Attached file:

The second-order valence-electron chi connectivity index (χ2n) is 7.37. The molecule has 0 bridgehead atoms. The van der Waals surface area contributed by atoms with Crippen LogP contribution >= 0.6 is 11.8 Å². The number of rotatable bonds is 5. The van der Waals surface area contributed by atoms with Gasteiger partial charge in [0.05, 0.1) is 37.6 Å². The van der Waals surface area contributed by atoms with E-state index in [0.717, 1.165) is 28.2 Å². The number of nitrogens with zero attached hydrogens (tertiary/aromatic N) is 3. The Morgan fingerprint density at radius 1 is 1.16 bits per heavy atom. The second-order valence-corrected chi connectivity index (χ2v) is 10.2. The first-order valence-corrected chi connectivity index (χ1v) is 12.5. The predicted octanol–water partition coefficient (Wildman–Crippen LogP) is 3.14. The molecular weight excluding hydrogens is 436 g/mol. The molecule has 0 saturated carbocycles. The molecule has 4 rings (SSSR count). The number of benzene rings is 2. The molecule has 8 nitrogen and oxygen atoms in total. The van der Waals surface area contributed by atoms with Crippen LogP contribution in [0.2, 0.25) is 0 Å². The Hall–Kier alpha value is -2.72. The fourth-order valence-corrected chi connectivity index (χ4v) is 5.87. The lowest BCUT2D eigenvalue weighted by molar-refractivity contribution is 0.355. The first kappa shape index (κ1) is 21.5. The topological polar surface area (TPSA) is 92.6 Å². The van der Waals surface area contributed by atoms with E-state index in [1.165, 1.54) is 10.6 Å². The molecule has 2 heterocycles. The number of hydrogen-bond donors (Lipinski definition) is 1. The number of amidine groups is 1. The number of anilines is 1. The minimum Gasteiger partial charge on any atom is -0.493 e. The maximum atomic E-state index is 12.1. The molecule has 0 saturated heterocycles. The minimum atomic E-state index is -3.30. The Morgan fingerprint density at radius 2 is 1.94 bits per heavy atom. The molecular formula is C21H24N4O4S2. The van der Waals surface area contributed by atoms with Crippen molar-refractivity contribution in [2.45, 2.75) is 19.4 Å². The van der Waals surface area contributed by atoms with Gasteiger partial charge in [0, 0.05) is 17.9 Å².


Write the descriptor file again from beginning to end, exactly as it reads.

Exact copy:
The second-order valence-electron chi connectivity index (χ2n) is 7.37. The molecule has 0 bridgehead atoms. The van der Waals surface area contributed by atoms with Crippen LogP contribution >= 0.6 is 11.8 Å². The number of rotatable bonds is 5. The van der Waals surface area contributed by atoms with Gasteiger partial charge in [0.05, 0.1) is 37.6 Å². The van der Waals surface area contributed by atoms with E-state index in [0.717, 1.165) is 28.2 Å². The number of nitrogens with zero attached hydrogens (tertiary/aromatic N) is 3. The Morgan fingerprint density at radius 1 is 1.16 bits per heavy atom. The second-order valence-corrected chi connectivity index (χ2v) is 10.2. The first-order valence-corrected chi connectivity index (χ1v) is 12.5. The predicted octanol–water partition coefficient (Wildman–Crippen LogP) is 3.14. The molecular weight excluding hydrogens is 436 g/mol. The molecule has 0 saturated carbocycles. The molecule has 4 rings (SSSR count). The number of benzene rings is 2. The molecule has 8 nitrogen and oxygen atoms in total. The van der Waals surface area contributed by atoms with Crippen LogP contribution in [0.2, 0.25) is 0 Å². The Hall–Kier alpha value is -2.72. The fourth-order valence-corrected chi connectivity index (χ4v) is 5.87. The lowest BCUT2D eigenvalue weighted by molar-refractivity contribution is 0.355. The first kappa shape index (κ1) is 21.5. The topological polar surface area (TPSA) is 92.6 Å². The van der Waals surface area contributed by atoms with E-state index in [1.165, 1.54) is 10.6 Å². The molecule has 2 heterocycles. The number of hydrogen-bond donors (Lipinski definition) is 1. The number of amidine groups is 1. The number of anilines is 1. The minimum Gasteiger partial charge on any atom is -0.493 e. The maximum atomic E-state index is 12.1. The molecule has 0 saturated heterocycles. The minimum atomic E-state index is -3.30. The Morgan fingerprint density at radius 2 is 1.94 bits per heavy atom. The molecular formula is C21H24N4O4S2. The van der Waals surface area contributed by atoms with Crippen molar-refractivity contribution in [2.45, 2.75) is 19.4 Å². The van der Waals surface area contributed by atoms with Gasteiger partial charge in [0, 0.05) is 17.9 Å².